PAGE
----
For our example however, using the Google Prediction API in the Explorer, was a much easier to do some experimenting with. A nice feature is that it has integrated OAuth2 authentication.

Below are the available prediction APIs in the Google API explorer:

In order to train our models (whatever models they may use) we used the prediction.trainedmodels.insert API as follows:

where the id corresponds to a unique id for this request, the modelType is either classification or regression and the storageDataLocation is the path in the Cloud Storage bucket we have used to store our dataset.

The training and the evaluation of the models did not last long; it took less than 5 minutes.


The accuracy of the classification is 91% as can be seen from the response below:

Google prediction API also has a analyze function that is able to returns statistical descriptions of the data, such as the number of data points per data attribute, the mean and variance of its distribution. It also returns the confusion matrix of the model.


The main remark is the way Google predicts the outcome. It is a black box with no knowledge which models are used and under what conditions. This is not necessarily bad, as long as you believe them when they say that they use the state-of-the-art models and tune them adequately enough.

The preparation of the dataset was time consuming. Adding commas, putting quotation marks for text features, making the first column the target outcome and leaving out header rows are not difficult to apply, but need some time.

The interface was not very friendly to the user. Although we managed to find sufficient documentation, we needed to navigate from one page to the other. There was not a constant flow in the information we were exposed to.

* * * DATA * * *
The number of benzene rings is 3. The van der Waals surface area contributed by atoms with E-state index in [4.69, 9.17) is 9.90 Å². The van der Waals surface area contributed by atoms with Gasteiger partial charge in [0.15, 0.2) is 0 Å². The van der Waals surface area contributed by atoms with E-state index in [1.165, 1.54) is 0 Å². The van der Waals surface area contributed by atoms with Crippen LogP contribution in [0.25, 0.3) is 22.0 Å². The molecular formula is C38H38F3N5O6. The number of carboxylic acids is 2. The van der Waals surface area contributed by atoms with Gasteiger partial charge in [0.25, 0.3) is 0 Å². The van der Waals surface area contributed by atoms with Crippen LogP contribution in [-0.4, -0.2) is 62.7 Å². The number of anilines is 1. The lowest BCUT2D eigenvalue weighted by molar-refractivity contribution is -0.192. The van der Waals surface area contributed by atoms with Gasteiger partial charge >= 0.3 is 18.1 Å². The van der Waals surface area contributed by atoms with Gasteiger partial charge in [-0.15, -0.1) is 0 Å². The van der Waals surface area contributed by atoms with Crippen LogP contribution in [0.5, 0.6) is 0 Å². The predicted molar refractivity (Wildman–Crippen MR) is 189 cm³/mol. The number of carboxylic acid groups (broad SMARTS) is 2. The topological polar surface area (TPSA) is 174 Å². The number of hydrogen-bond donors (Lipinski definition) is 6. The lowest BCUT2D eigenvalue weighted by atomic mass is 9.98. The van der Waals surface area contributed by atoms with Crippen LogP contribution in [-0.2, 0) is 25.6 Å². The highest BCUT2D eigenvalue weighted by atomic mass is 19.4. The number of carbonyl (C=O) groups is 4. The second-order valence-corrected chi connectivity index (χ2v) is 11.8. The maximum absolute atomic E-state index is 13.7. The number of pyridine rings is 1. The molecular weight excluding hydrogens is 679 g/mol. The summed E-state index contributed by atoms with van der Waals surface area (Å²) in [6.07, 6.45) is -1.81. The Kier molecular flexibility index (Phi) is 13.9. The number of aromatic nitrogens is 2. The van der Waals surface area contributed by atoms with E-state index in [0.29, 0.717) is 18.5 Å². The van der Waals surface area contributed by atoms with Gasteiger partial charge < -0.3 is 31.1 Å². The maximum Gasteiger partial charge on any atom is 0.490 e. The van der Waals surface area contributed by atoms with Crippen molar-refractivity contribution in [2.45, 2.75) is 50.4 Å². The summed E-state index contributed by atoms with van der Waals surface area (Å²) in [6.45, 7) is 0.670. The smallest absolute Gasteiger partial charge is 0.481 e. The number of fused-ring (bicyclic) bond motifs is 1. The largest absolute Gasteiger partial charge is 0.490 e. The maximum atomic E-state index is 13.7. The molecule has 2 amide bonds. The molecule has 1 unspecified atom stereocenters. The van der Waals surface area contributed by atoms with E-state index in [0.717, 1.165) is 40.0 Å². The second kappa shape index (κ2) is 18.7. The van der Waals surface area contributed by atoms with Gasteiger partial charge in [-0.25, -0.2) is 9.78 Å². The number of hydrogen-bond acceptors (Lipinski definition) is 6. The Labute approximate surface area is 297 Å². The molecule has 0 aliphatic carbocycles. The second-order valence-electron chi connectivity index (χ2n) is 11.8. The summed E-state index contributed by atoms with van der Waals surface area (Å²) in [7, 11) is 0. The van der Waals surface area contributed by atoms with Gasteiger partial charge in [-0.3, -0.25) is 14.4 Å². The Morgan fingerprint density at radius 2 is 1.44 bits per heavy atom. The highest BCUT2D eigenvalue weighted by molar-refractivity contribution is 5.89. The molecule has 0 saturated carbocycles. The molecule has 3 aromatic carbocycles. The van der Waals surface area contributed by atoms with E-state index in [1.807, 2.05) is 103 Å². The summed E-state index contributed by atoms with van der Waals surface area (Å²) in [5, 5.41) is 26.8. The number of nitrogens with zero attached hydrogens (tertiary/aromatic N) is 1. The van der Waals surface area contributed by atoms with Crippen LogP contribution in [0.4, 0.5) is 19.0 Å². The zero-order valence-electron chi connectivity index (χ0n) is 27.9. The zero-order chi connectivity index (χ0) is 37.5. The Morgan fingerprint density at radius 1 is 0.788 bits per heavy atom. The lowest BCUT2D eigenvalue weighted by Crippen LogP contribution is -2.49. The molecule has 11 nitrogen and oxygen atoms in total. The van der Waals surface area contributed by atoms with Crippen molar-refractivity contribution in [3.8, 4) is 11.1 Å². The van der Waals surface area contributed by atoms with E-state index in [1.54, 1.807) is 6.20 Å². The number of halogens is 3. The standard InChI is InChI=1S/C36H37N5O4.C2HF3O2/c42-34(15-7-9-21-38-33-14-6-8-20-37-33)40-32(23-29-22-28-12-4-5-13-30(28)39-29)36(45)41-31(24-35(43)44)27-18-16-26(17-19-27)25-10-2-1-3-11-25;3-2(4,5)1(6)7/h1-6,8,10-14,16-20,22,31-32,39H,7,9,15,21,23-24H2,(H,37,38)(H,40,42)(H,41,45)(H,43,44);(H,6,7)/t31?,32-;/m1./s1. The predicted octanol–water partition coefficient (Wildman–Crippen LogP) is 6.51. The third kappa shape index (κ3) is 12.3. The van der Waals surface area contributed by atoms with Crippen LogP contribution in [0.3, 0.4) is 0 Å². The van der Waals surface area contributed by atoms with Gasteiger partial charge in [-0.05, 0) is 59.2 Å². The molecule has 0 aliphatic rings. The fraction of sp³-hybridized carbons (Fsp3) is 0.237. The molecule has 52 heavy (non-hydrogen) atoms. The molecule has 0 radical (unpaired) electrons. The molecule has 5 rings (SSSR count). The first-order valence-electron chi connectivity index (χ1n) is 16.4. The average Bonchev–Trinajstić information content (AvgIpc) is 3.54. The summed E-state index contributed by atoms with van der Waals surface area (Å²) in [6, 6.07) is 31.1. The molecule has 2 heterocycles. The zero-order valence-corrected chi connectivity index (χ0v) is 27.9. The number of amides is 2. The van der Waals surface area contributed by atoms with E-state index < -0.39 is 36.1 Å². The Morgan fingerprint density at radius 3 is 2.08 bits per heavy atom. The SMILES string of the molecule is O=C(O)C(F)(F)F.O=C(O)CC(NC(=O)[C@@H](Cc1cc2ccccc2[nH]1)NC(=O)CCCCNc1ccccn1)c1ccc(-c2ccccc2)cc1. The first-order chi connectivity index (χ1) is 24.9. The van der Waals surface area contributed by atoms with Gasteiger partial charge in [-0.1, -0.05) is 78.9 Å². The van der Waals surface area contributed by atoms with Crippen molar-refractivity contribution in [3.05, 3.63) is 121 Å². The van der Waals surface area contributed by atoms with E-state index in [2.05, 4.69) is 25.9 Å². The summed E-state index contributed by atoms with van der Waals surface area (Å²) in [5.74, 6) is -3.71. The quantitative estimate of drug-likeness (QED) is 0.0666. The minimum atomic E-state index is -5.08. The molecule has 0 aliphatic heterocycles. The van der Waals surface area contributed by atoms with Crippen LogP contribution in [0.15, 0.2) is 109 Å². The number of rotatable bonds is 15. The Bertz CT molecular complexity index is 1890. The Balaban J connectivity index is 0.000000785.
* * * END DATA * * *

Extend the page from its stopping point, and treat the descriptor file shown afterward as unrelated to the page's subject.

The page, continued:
When we got the results for the test set, only accuracy was displayed. We had to run another API, namely the trainedmodels.analyze. It is important to note however that this data is much less directly usable than the way Amazon Machine learning reports these statistics. In Amazon, we can see distribution graphs, histograms and other visualisation directly in the browser, but here they are returned only as part of the JSON response, so as raw values. To make sense of these, you have to convert it to something that is more easily understood.

Overall, the performance was as expected (similar to Amazon), but we needed to get acquainted with the interface first. Also the time needed for training and evaluation of the models was less than 5 minutes, which seems very quick, depending on the extent of models and parameters tried.

The monetary charges were also fine: We were charged with approximately 10$, while predicting the outcome of two datasets, while we run each one several times. The banking dataset is considered big in terms of scientific purposes. It is however not completely clear how much a problem would cost you beforehand, but this seems to be the usual problem with these pay-as-you-go methods.

Gerard Simons
Over auteur Gerard Simons

“Sinds augustus 2015 werk ik bij Qualogy als Junior Data Scientist. Ik analyseer en structureer data, om daarmee statistische modellen te ontwikkelen”